Together, she, Roxane, and Carol walk through the house as Roxane points out the rooms she'd like to focus on: the foyer, the kitchen, the living room, and the porch. Bethany ask the homeowner to explain how each room will be used; she and Carol take copious notes as Roxane talks.
Carol explains some philosophies: Feng Shui is all about energy and balancing. Energy likes to flow out windows. If you have a window aligned with a door, energy will come in the door and go right out the window, taking your good fortune with it. One of the living room windows aligns with the Boutens' front door, but Carol can suggest ways to adjust the energy flow.
The women gather in the porch, where Roxane explains a bit more about what she'd like to achieve: She'd like the kitchen to be more colorful and quieter, yet useful for entertaining and family meals. Same thing with the living room: She and Adriaan want to throw parties there, yet the room should be comfortable enough for the family to read together and play board games.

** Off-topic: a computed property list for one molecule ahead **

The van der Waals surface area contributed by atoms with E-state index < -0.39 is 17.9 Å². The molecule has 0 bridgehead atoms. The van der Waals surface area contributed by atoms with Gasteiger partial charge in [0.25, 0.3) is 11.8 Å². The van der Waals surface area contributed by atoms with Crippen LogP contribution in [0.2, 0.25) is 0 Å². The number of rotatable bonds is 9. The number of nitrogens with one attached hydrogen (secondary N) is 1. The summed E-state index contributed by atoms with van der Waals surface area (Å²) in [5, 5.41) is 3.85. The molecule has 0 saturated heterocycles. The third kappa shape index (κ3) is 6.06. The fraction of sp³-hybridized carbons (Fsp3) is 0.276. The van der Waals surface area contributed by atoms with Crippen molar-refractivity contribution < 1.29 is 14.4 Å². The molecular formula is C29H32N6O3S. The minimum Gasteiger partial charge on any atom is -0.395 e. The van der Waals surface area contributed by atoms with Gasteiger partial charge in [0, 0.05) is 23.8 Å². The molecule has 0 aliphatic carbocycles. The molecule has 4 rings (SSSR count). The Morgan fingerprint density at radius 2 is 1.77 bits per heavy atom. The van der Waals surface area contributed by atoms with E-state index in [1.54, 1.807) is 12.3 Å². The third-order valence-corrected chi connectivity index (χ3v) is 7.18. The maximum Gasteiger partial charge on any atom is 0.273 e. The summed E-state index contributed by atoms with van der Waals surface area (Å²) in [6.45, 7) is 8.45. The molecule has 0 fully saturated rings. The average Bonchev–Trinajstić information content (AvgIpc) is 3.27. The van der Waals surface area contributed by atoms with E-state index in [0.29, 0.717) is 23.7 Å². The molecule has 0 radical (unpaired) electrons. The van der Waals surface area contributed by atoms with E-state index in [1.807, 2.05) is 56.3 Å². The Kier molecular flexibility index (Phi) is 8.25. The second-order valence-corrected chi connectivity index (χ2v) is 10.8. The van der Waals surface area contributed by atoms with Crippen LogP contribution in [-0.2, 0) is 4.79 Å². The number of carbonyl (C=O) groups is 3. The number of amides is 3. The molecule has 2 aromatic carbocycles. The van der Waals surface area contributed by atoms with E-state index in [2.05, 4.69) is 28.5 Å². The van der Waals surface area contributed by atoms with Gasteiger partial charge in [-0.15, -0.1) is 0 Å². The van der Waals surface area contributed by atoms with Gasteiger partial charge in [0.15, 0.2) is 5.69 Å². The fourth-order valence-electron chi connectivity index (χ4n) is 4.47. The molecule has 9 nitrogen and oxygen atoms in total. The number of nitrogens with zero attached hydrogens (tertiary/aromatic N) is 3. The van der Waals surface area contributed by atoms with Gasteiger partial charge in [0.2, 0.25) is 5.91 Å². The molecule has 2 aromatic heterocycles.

"The kids have said this house is not as much fun as the old one," she tells the consultants. "Maybe we can put some more fun in their lives, too." She tells them about the fish pond she's planning to build beside the driveway with the children.
"Incidentally, that's the ideal placement for water," Carol tells her. Water, wood, fire, metal, and earth are considered essential elements in Feng Shui. Practitioners include each of them in clients' homes. Sometimes they do it with colors, and sometimes with the elements themselves.
"Red is a good fire color, and would really liven up the kitchen," Carol says. "That doesn't mean we should paint the walls red, but a red vase might help."
She and Bethany explain the business arrangement: After their meeting, the consultants will draw up a letter of agreement containing proposed services for the Boutens' home. They tell Roxane that the agreement won't be written in stone, and that she's free to change her mind about their services.
"That's good," Roxane says with a smile. "I need to discuss this with my husband."
© 2000, Remodeling ONLINE